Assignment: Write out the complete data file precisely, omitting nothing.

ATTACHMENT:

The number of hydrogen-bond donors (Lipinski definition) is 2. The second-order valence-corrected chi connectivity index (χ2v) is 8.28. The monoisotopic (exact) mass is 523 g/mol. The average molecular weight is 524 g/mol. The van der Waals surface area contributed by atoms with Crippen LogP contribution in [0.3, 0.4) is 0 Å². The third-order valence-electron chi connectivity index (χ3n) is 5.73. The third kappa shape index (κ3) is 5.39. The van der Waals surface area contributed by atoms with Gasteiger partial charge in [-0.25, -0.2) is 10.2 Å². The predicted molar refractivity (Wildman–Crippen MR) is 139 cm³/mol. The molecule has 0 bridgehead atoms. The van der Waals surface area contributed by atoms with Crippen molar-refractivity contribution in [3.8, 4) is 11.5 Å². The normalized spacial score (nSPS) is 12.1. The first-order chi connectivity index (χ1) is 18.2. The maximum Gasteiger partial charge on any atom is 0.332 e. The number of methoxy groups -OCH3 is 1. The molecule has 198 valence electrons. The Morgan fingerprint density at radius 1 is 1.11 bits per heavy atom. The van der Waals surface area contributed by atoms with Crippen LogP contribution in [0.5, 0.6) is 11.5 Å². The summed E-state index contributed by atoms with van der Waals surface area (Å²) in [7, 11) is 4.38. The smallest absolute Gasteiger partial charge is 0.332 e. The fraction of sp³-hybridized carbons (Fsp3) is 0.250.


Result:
The number of hydrogen-bond donors (Lipinski definition) is 2. The second-order valence-corrected chi connectivity index (χ2v) is 8.28. The monoisotopic (exact) mass is 523 g/mol. The average molecular weight is 524 g/mol. The van der Waals surface area contributed by atoms with Crippen LogP contribution in [0.3, 0.4) is 0 Å². The third-order valence-electron chi connectivity index (χ3n) is 5.73. The third kappa shape index (κ3) is 5.39. The van der Waals surface area contributed by atoms with Gasteiger partial charge in [-0.25, -0.2) is 10.2 Å². The predicted molar refractivity (Wildman–Crippen MR) is 139 cm³/mol. The molecule has 0 bridgehead atoms. The van der Waals surface area contributed by atoms with Crippen molar-refractivity contribution in [3.8, 4) is 11.5 Å². The normalized spacial score (nSPS) is 12.1. The first-order chi connectivity index (χ1) is 18.2. The maximum Gasteiger partial charge on any atom is 0.332 e. The number of methoxy groups -OCH3 is 1. The molecule has 198 valence electrons. The Morgan fingerprint density at radius 1 is 1.11 bits per heavy atom. The van der Waals surface area contributed by atoms with Crippen LogP contribution in [0.5, 0.6) is 11.5 Å². The summed E-state index contributed by atoms with van der Waals surface area (Å²) in [7, 11) is 4.38. The smallest absolute Gasteiger partial charge is 0.332 e. The fraction of sp³-hybridized carbons (Fsp3) is 0.250.